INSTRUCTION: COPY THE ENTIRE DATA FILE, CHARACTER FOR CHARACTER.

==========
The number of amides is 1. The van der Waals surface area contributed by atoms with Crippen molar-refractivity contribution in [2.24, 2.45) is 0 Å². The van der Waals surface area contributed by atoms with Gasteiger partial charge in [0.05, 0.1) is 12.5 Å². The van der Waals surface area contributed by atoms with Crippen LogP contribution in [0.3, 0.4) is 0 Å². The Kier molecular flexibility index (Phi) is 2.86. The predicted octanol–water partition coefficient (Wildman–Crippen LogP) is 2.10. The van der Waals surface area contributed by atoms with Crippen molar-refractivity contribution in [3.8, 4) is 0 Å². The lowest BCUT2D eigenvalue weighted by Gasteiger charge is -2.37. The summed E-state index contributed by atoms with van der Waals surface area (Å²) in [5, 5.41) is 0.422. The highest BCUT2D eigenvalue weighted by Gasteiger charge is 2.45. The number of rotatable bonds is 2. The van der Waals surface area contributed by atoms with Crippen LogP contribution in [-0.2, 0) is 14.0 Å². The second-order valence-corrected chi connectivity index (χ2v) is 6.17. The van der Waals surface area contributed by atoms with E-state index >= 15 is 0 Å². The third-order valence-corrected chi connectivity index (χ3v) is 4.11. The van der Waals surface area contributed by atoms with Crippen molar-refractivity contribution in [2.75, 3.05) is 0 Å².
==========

The number of amides is 1. The van der Waals surface area contributed by atoms with Crippen molar-refractivity contribution in [2.24, 2.45) is 0 Å². The van der Waals surface area contributed by atoms with Gasteiger partial charge in [0.05, 0.1) is 12.5 Å². The van der Waals surface area contributed by atoms with Crippen LogP contribution in [0.3, 0.4) is 0 Å². The Kier molecular flexibility index (Phi) is 2.86. The predicted octanol–water partition coefficient (Wildman–Crippen LogP) is 2.10. The van der Waals surface area contributed by atoms with Crippen molar-refractivity contribution in [3.8, 4) is 0 Å². The lowest BCUT2D eigenvalue weighted by Gasteiger charge is -2.37. The summed E-state index contributed by atoms with van der Waals surface area (Å²) in [5, 5.41) is 0.422. The highest BCUT2D eigenvalue weighted by Gasteiger charge is 2.45. The number of rotatable bonds is 2. The van der Waals surface area contributed by atoms with Crippen LogP contribution in [-0.2, 0) is 14.0 Å². The second-order valence-corrected chi connectivity index (χ2v) is 6.17. The van der Waals surface area contributed by atoms with E-state index >= 15 is 0 Å². The third-order valence-corrected chi connectivity index (χ3v) is 4.11. The van der Waals surface area contributed by atoms with Crippen molar-refractivity contribution in [2.75, 3.05) is 0 Å².